As part of the American Taxpayer Relief Act of 2012, Congress made permanent the portability of estate tax exemption between spouses.  Although this change was supposed to be a simplification for married couples, after a year of experience with it, we have concluded that it is anything but simple!

Under portability, if the first spouse to die does not use up all of his or her exemption from estate and gift tax, the executor of the first spouse's estate may elect to give the use of the remaining exemption to the surviving spouse.  The surviving spouse can then use that exemption amount (the deceased spousal unused exemption amount, or DSUE) to make lifetime gifts or to shelter bequests at death.  This provides an alternative to the traditional estate planning for wealthy married couples in which a credit shelter trust, or bypass trust, is set up when the first spouse dies in order to use up the deceased spouse's exemption.  Now, with the top marginal estate tax rate set at 40% and the top income tax rate set at 39.6% (plus the 3.8% surtax in many cases), both estate tax and income considerations must be taken into account in planning.  Drafting a flexible estate plan that allows circumstances at death to be considered before making the choice between portability and a credit shelter trust often will be the best option.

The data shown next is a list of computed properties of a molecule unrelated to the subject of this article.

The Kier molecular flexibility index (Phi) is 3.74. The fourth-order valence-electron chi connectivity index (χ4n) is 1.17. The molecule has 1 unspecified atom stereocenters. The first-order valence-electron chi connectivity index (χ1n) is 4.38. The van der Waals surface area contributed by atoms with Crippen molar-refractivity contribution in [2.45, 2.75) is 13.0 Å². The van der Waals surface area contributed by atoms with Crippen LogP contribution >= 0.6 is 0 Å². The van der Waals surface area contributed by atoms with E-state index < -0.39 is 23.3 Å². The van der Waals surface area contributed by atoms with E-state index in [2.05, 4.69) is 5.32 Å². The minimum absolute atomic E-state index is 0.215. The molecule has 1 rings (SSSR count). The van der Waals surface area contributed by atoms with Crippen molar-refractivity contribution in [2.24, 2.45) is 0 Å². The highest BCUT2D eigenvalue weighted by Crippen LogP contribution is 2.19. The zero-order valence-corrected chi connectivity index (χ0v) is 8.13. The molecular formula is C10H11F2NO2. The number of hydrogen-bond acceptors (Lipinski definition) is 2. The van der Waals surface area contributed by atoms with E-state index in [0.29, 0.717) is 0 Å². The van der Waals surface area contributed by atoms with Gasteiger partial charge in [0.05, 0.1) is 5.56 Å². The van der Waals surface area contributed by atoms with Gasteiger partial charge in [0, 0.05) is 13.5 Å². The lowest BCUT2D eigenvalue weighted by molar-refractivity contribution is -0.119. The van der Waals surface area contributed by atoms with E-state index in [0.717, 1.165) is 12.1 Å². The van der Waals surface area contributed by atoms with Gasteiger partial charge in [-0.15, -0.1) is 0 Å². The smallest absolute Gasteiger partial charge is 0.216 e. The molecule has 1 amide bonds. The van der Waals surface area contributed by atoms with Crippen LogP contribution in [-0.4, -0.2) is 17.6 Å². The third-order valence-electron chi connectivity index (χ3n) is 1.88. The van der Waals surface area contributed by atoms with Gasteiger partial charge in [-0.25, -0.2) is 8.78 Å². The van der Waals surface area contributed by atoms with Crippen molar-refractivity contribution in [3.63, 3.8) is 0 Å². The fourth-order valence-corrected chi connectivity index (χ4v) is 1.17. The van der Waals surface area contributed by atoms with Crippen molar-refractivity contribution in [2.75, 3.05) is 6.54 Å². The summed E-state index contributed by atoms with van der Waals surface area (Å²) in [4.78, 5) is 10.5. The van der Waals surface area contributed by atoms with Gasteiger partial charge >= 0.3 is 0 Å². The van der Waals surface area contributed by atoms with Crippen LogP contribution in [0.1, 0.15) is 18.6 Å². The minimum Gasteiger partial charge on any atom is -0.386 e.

Set forth below are some of the most significant pros and cons of these alternative planning techniques as they would apply to a hypothetical couple, Ozzie and Harriet.  We'll assume for purposes of this discussion that Ozzie will be the first spouse to die.

Click here to view table.

Which plan is better in any particular case turns on an analysis of many factors including:

  • The overall value of the estate
  • Anticipated increase in value of the assets
  • Anticipated estate, income tax, and capital gains tax rates applicable to the estate, the spouse and the ultimate beneficiaries of the estate
  • The rate of inflation
  • The types of assets that are owned
  • Age of the clients and the likely period of time between the two deaths
  • Applicable state law
  • Whether a surviving spouse is likely to remarry
  • Whether the couple has children from prior marriages
  • Whether it is important to be able to use the GST exemption